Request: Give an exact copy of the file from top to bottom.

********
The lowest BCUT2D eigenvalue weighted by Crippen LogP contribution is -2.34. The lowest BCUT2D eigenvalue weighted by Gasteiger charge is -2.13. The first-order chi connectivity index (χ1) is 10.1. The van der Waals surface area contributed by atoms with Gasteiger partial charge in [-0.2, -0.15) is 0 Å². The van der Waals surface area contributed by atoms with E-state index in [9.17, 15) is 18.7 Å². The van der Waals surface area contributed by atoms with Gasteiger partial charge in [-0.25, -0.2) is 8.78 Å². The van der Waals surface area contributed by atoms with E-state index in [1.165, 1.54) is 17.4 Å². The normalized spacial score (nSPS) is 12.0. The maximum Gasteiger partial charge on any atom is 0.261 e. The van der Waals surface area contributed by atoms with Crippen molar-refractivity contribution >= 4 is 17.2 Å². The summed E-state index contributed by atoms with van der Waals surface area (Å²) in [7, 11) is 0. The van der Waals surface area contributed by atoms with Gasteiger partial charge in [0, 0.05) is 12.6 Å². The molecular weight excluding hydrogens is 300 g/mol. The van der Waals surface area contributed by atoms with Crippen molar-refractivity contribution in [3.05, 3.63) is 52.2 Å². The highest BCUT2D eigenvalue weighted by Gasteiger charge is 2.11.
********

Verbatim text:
The lowest BCUT2D eigenvalue weighted by Crippen LogP contribution is -2.34. The lowest BCUT2D eigenvalue weighted by Gasteiger charge is -2.13. The first-order chi connectivity index (χ1) is 10.1. The van der Waals surface area contributed by atoms with Gasteiger partial charge in [-0.2, -0.15) is 0 Å². The van der Waals surface area contributed by atoms with E-state index in [9.17, 15) is 18.7 Å². The van der Waals surface area contributed by atoms with Gasteiger partial charge in [-0.25, -0.2) is 8.78 Å². The van der Waals surface area contributed by atoms with E-state index in [1.165, 1.54) is 17.4 Å². The normalized spacial score (nSPS) is 12.0. The maximum Gasteiger partial charge on any atom is 0.261 e. The van der Waals surface area contributed by atoms with Crippen molar-refractivity contribution >= 4 is 17.2 Å². The summed E-state index contributed by atoms with van der Waals surface area (Å²) in [7, 11) is 0. The van der Waals surface area contributed by atoms with Gasteiger partial charge in [0, 0.05) is 12.6 Å². The molecular weight excluding hydrogens is 300 g/mol. The van der Waals surface area contributed by atoms with Crippen molar-refractivity contribution in [3.05, 3.63) is 52.2 Å². The highest BCUT2D eigenvalue weighted by Gasteiger charge is 2.11.